I listed your van for sale today. We don't need it and someone else will. I hope it goes to someone who gets as much joy as you did. Cleaning it out actually brought a smile to my face as I remembered how wonderful it was to take you places, to see you light up and laugh as we'd go. And now you don't need those helps anymore. 

I was at the hospital again today for the open house. I saw the infusion rooms with the patio just outside and remembered how we advocated for that so that children wouldn't have to be confined to the rooms,  and the rooms themselves have big wide windows so even inside they can have sunlight. The NICU rooms have mini fridges for Mom's to put their breast milk in. And the trauma rooms have x-ray built in! Such a blessing for both the children and the staff.  

While there, I picked up a small blue stuffie. I named it "Hope." 

Hope for the children and families, hope for the staff, and hope that I can continue your legacy of hope. 

Hope rises like a phoenix from the ashes of shattered dreams. 
~S.A. Sachs

Friday, February 2, 2024

Ribbon Cutting Time

Hey Aaron,

Today was the ribbon cutting at "your" hospital. Tomorrow are open house tours and then it starts serving children on February 12. 

You're not there, but yet you are.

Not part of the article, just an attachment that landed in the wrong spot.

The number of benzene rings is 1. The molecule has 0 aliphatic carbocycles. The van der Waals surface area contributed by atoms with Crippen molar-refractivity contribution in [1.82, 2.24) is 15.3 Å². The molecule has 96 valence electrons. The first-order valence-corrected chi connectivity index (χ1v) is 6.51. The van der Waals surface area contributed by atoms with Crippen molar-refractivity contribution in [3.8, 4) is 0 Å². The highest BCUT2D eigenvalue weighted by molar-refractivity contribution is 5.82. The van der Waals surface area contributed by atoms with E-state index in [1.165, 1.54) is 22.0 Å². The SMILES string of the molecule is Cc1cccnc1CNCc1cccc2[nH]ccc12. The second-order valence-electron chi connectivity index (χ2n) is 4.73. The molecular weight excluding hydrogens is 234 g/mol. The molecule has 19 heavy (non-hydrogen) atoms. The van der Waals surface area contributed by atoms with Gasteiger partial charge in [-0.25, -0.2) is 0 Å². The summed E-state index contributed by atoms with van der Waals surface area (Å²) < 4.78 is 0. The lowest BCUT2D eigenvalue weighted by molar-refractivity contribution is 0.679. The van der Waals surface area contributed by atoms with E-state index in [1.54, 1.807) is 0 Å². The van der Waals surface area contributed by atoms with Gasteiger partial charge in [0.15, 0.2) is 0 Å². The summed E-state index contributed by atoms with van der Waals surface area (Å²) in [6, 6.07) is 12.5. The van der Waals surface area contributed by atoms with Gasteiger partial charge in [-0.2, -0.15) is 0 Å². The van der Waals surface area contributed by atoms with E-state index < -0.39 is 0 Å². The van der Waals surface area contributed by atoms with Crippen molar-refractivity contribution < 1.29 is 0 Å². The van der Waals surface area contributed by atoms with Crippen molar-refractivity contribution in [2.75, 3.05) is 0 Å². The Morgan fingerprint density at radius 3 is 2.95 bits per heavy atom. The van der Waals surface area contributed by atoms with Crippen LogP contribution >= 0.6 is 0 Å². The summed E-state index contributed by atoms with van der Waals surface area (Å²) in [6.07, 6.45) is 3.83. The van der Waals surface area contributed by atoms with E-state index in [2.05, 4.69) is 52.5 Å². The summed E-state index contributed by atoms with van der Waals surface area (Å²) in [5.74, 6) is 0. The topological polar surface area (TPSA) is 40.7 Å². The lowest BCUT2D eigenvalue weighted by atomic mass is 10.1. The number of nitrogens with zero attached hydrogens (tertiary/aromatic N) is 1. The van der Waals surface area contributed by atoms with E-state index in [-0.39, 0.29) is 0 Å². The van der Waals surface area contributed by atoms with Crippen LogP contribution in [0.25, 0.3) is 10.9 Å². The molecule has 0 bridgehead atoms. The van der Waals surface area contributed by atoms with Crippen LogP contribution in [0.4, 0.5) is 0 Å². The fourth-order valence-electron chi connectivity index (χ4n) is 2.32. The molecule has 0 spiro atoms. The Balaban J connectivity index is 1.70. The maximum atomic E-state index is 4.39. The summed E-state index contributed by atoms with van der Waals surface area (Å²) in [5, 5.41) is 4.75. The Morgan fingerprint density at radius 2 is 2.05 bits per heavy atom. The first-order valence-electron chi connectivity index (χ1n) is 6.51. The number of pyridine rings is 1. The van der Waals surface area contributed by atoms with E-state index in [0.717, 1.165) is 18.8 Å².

One of the architects stopped me today asking if I remembered him. He laughed as he recalled the sketch plans, and then the blueprints and how we would all discuss different ways to move things around. 

And now it's a reality.

He teared up when I explained that you wouldn't be coming after all. 

One of the speakers mentioned how at Christmas their family had done a "little" thing. They went to Primary's and distributed Minky blankets. Maybe it was little to them, I don't know. But I was given a beautiful white blanket mid-day on the 22nd and went to sleep cuddled under it.

Until I was woke at midnight, and well, you know how the rest goes. You went too. And that blanket came home and helped ground me, helped my own body not fly apart, kept me in the here and now (even though I really wanted to be in the past, where you were still alive). 

So to me, not a little thing at all. 

It is such an amazing building, Aaron, and I can see your fingerprints everywhere. It will bless the lives of countless children and their families. You bless the lives of all those people, even though they never knew you. 

I'm still on the Family Advisory Council and now serving on the exec team. The other two ladies I get to work with are amazing, and I'm so grateful to serve with them. And my service is directly a result of you. Without you, I would never be part of this, would never have helped with the hospital design, would not have gone back to school. I would not be the person I am today. 

Tonight a dear friend came and gave me a massage. I needed this so badly. I mean, I kinda knew, but as she started in on my shoulders, I realized the knots that were there! What a blessing she is...

What a blessing you are, too.

“And if I go, whilst you’re still here…
know that I live on,
vibrating to a different measure behind a thin veil…. ”     
~ Emily Dickinson